Ms. Kanzaki: I made a presentation to Federal Communications Commission (FCC) in Washington D.C. The US Government also has an organization called "Team Telecom", which comprises representatives from the FBI, Department of Homeland Security, Department of Defense, and Department of Justice, and I also made a presentation to these people. I was really nervous. (Laughs.)
The interviewees said that NTT plays many other roles within the consortium as well.
Mr. Sakairi: In providing cable landing stations, NTT is not just providing station buildings and equipment. NTT has staff who work at the cable landing stations as well as the NOC (Network Operation Center), a department responsible for monitoring submarine cable systems, and WE Marine (NTT World Engineering Marine), a company that lays, operates, and maintains cables. You could say that this project brings together the total power of the NTT Group. Currently, cable laying is beginning in the ocean near Japan, and WE Marine's cable-laying ship SUBARU is laying the cables.
The interviewees described how the technology for laying cables over a distance of approx. 14,000 km is even more complex and delicate.
Mr. Sakairi: The thick cable (on the left in the photograph) is used in shallow water. It has protection to ensure that that cable is not cut even if it gets caught on the fishing tackle of fishermen fishing in shallow waters or the anchors of commercial boats. Also, in shallow water the cable is buried in the mud on the ocean floor. The cable is dropped from the laying ship and buried remotely using a machine similar to a plow used in farming, the cable released gradually and buried in the trough dug by the machine.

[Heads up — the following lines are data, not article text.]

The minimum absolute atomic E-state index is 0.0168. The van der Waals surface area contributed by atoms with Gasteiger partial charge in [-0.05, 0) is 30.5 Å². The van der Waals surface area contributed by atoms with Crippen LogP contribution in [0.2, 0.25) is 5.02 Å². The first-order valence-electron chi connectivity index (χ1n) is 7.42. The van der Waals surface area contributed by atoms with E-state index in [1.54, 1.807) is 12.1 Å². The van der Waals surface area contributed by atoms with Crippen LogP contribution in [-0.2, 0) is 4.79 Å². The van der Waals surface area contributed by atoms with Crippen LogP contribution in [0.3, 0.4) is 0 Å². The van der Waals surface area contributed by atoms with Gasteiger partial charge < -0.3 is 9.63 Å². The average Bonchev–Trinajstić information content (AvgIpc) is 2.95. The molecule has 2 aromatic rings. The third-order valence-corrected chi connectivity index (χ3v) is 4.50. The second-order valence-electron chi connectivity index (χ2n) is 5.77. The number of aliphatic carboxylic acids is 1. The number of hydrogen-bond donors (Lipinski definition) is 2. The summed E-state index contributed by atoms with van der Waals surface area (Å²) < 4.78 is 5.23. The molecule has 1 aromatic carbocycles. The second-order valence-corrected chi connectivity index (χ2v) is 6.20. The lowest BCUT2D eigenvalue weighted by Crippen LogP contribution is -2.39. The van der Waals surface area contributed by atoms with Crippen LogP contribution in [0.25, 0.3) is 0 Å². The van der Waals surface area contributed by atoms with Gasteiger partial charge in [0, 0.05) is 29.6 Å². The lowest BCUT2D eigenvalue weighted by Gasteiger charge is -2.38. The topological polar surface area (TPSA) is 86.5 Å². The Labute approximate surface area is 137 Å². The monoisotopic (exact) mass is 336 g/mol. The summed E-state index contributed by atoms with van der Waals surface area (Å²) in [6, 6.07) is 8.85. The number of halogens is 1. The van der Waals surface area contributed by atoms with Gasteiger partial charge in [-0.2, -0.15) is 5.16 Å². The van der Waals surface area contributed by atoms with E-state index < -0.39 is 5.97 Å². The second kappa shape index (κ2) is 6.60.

Ms. Kanzaki: The depth at which cables are buried in shallow waters differs from country to country. In Japan, it is around 1.5 m, but in other countries it can be 3 m, 5 m, or even 10 m. For example, Singapore is a distribution base and is visited by many tankers, and so it is prescribed that cables are buries at around 10 m below the seabed.
Mr. Sakairi: The thin cable (on the right in the photograph) is a type of cable that is laid on the seabed at depths of 4,000 m, 5,000 m, and 8,000 m at the deepest. In deep waters, there is little risk of the cable being damaged by external elements such as tankers, and so thin cables such as this are laid on the surface of the seabed rather than being buried.
Ms. Kanzaki: It's amazing that at a depth of 8,000 m, the seabed has a proper layer of mud and sand and the cable can lie on it properly.
Mr. Sakairi: Certainly. The cable has to be pulled at an appropriate tension to ensure that sections of it does not twist. Conversely, it is not good for the cable to be pulled too tight, achieving "appropriate tension" is important. Before cables are laid, sensors and sonars are used, topographical surveys are conducted, and appropriate ship speeds and cable release speeds are calculated using simulations.
However, due to weather influences such as typhoons and high waves, it is difficult to lay cables continuously for 24 hours, and so the laying schedule is apparently managed while taking uncertainties into consideration.